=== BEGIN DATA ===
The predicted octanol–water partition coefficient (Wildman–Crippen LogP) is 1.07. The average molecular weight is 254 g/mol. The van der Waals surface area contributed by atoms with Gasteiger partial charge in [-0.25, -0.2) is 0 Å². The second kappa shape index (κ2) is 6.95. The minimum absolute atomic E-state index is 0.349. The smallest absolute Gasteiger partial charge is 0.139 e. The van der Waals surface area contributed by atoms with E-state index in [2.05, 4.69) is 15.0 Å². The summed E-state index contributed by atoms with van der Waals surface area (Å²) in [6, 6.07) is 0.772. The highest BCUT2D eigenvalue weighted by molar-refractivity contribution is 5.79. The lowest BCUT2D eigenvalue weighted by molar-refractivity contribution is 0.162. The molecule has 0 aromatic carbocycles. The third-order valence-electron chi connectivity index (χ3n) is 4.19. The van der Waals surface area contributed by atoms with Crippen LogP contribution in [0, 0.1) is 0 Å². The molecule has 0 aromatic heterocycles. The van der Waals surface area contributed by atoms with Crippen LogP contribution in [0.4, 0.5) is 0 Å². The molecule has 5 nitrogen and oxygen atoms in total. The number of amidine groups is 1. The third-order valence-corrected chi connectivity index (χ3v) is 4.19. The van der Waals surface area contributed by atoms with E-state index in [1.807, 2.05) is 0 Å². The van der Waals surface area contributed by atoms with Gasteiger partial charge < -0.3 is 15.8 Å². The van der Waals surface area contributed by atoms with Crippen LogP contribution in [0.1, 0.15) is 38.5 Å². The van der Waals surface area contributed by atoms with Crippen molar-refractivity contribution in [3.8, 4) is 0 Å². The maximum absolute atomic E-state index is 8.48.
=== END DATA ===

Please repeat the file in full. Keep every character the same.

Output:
The predicted octanol–water partition coefficient (Wildman–Crippen LogP) is 1.07. The average molecular weight is 254 g/mol. The van der Waals surface area contributed by atoms with Gasteiger partial charge in [-0.25, -0.2) is 0 Å². The second kappa shape index (κ2) is 6.95. The minimum absolute atomic E-state index is 0.349. The smallest absolute Gasteiger partial charge is 0.139 e. The van der Waals surface area contributed by atoms with E-state index in [2.05, 4.69) is 15.0 Å². The summed E-state index contributed by atoms with van der Waals surface area (Å²) in [6, 6.07) is 0.772. The highest BCUT2D eigenvalue weighted by molar-refractivity contribution is 5.79. The lowest BCUT2D eigenvalue weighted by molar-refractivity contribution is 0.162. The molecule has 0 aromatic carbocycles. The third-order valence-electron chi connectivity index (χ3n) is 4.19. The van der Waals surface area contributed by atoms with Crippen LogP contribution in [0, 0.1) is 0 Å². The molecule has 0 aromatic heterocycles. The van der Waals surface area contributed by atoms with Crippen LogP contribution in [0.4, 0.5) is 0 Å². The molecule has 5 nitrogen and oxygen atoms in total. The number of amidine groups is 1. The third-order valence-corrected chi connectivity index (χ3v) is 4.19. The van der Waals surface area contributed by atoms with E-state index in [1.807, 2.05) is 0 Å². The van der Waals surface area contributed by atoms with Gasteiger partial charge < -0.3 is 15.8 Å². The van der Waals surface area contributed by atoms with Crippen LogP contribution in [0.1, 0.15) is 38.5 Å². The van der Waals surface area contributed by atoms with Crippen molar-refractivity contribution in [3.8, 4) is 0 Å². The maximum absolute atomic E-state index is 8.48.